MARINE CORPS AIR GROUND COMBAT CENTER, TWENTYNINE PALMS, Calif. --
Corporals are learning new skills that will help them throughout their careers during this quarter’s Corporals Course at the Combat Center.
On March 10 the Marines in the course, which started March 6th, participated in the Combat Fitness Test, a first time experience for most.
“Corporals Course is the foundation, the building blocks of a career in the Marine Corps,” said Cpl. Lee Pieper, a Corporals Course student. “It teaches you how to be more professional.”
As part of the course, NCOs are trained to always be prepared for whatever situation is thrown at them.
As part of that training, Marines that are going through the course do many things to prepare for success, said Pieper, a New Prague, MN native. These include making sure all their uniforms are inspection ready and getting back into a garrison, classroom state of mind.
Marines also prepare by getting in good physical condition, said Cpl. John Guthrie, a Corporals Course student. The NCOs do physical training everyday and take both a Physical Fitness Test and a CFT.
“Maintaining that state of readiness is a skill that any Marine, especially NCOs should strive for at all times,” said Sgt. LaVon Petersen, the chief instructor for the course. “NCOs lead their Marines so they need to maintain themselves both in and out of uniform.”
Close-order drill is taught in the course for its ability to instill discipline, teamwork and instant obedience to orders.
“Drill is something most Marines don’t get the chance to practice much after boot camp,” Guthrie said. However, he said, it is something that Marines need to be proficient at.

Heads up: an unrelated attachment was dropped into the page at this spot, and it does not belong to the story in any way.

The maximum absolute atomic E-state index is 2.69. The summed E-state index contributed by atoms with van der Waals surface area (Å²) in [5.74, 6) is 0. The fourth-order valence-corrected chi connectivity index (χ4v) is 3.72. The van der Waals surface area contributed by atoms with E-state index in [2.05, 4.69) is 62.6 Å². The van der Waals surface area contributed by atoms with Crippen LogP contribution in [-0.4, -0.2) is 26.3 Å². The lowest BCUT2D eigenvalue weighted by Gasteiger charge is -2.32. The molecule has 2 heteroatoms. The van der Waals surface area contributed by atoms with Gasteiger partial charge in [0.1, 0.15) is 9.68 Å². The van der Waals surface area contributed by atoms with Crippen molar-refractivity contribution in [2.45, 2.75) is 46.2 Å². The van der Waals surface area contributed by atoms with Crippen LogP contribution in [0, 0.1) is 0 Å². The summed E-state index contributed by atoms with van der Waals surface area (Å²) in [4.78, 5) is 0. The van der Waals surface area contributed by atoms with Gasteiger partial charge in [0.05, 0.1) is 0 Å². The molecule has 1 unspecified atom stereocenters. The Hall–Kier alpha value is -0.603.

Many units that are consistently in the field and deployed don’t get a chance to practice drill, Pieper said. Corporals Course reinforces drill taught at boot camp and also teaches NCOs how to properly drill with their NCO sword.
In the course so far, the NCOs have learned skills ranging from healthy eating habits and physical training regiments, to sword manual and counseling junior Marines, said Cpl. Josh Anderson, the 2nd Platoon sergeant with the course.
For many of the NCOs, learning sword manual is a ‘new monster’ to tackle, he said. It requires hours of practice on the individual Marine’s personal time.
Because the NCO sword is used ceremonially and when leading troops, Marines need to know how to use the sword properly, said Guthrie.
In addition to tangible skills, the course focuses on helping promote better small unit leadership by having the Marines work as a team and helps enhance the leadership skills the Marines learned from their leaders, said Anderson.
“I’ve gotten more confident in talking to higher ups, peers and Marines below me,” said Cpl. Jessica Conceicao, a Corporals Course student and native of San Francisco.
On top of teaching Marines to be more effective leaders, Corporals Course gives Marines an edge over their peers that haven’t gone through the course.
“I’ve been a Corporal for two years and seven months,” said Guthrie. “I’ve been on several promotion boards and was denied for promotion because I hadn’t taken Corporals Course.”
With this much emphasis placed on the course, any Marine who reaches the rank of corporal should request to participate in the course, he said.
Corporals that participate in the course learn many new skills that they will be able to implement from every day and for the rest of their lives. These skills help them to become more valuable to the Marine Corps and ultimately to the civilian world.